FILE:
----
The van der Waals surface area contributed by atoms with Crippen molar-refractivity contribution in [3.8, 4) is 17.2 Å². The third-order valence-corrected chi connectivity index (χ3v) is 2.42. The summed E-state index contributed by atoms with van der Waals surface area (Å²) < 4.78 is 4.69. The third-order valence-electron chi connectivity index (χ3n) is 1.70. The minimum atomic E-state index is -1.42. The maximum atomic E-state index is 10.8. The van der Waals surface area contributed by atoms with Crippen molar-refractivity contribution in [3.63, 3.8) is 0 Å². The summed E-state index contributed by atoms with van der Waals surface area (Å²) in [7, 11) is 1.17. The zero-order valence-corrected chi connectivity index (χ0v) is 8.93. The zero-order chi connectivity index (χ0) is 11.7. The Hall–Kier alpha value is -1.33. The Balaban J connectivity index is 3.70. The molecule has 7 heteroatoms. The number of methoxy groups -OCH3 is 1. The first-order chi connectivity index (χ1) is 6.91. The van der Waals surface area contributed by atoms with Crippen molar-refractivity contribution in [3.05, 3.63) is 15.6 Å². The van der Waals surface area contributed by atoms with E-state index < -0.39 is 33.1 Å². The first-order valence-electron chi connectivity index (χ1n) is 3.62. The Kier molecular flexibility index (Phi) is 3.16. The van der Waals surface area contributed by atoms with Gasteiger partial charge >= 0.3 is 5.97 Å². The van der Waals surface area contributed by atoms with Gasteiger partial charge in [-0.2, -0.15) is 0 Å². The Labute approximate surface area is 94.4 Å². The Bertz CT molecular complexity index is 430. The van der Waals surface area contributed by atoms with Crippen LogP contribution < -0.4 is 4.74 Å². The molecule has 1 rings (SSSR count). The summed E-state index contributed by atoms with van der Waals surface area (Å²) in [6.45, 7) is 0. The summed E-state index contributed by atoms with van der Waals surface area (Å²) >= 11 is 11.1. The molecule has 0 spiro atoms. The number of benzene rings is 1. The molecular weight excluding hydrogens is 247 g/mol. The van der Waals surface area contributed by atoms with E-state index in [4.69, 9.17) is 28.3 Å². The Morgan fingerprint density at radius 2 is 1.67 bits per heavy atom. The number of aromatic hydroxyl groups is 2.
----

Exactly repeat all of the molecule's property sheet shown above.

The van der Waals surface area contributed by atoms with Crippen molar-refractivity contribution in [3.8, 4) is 17.2 Å². The third-order valence-corrected chi connectivity index (χ3v) is 2.42. The summed E-state index contributed by atoms with van der Waals surface area (Å²) < 4.78 is 4.69. The third-order valence-electron chi connectivity index (χ3n) is 1.70. The minimum atomic E-state index is -1.42. The maximum atomic E-state index is 10.8. The van der Waals surface area contributed by atoms with Crippen molar-refractivity contribution in [3.63, 3.8) is 0 Å². The summed E-state index contributed by atoms with van der Waals surface area (Å²) in [7, 11) is 1.17. The zero-order valence-corrected chi connectivity index (χ0v) is 8.93. The zero-order chi connectivity index (χ0) is 11.7. The Hall–Kier alpha value is -1.33. The Balaban J connectivity index is 3.70. The molecule has 7 heteroatoms. The number of methoxy groups -OCH3 is 1. The first-order chi connectivity index (χ1) is 6.91. The van der Waals surface area contributed by atoms with Crippen molar-refractivity contribution in [3.05, 3.63) is 15.6 Å². The van der Waals surface area contributed by atoms with E-state index < -0.39 is 33.1 Å². The first-order valence-electron chi connectivity index (χ1n) is 3.62. The Kier molecular flexibility index (Phi) is 3.16. The van der Waals surface area contributed by atoms with Gasteiger partial charge >= 0.3 is 5.97 Å². The van der Waals surface area contributed by atoms with Gasteiger partial charge in [-0.2, -0.15) is 0 Å². The Labute approximate surface area is 94.4 Å². The Bertz CT molecular complexity index is 430. The van der Waals surface area contributed by atoms with Crippen LogP contribution < -0.4 is 4.74 Å². The molecule has 1 rings (SSSR count). The summed E-state index contributed by atoms with van der Waals surface area (Å²) in [6.45, 7) is 0. The summed E-state index contributed by atoms with van der Waals surface area (Å²) >= 11 is 11.1. The molecule has 0 spiro atoms. The number of benzene rings is 1. The molecular weight excluding hydrogens is 247 g/mol. The van der Waals surface area contributed by atoms with E-state index in [4.69, 9.17) is 28.3 Å². The Morgan fingerprint density at radius 2 is 1.67 bits per heavy atom. The number of aromatic hydroxyl groups is 2.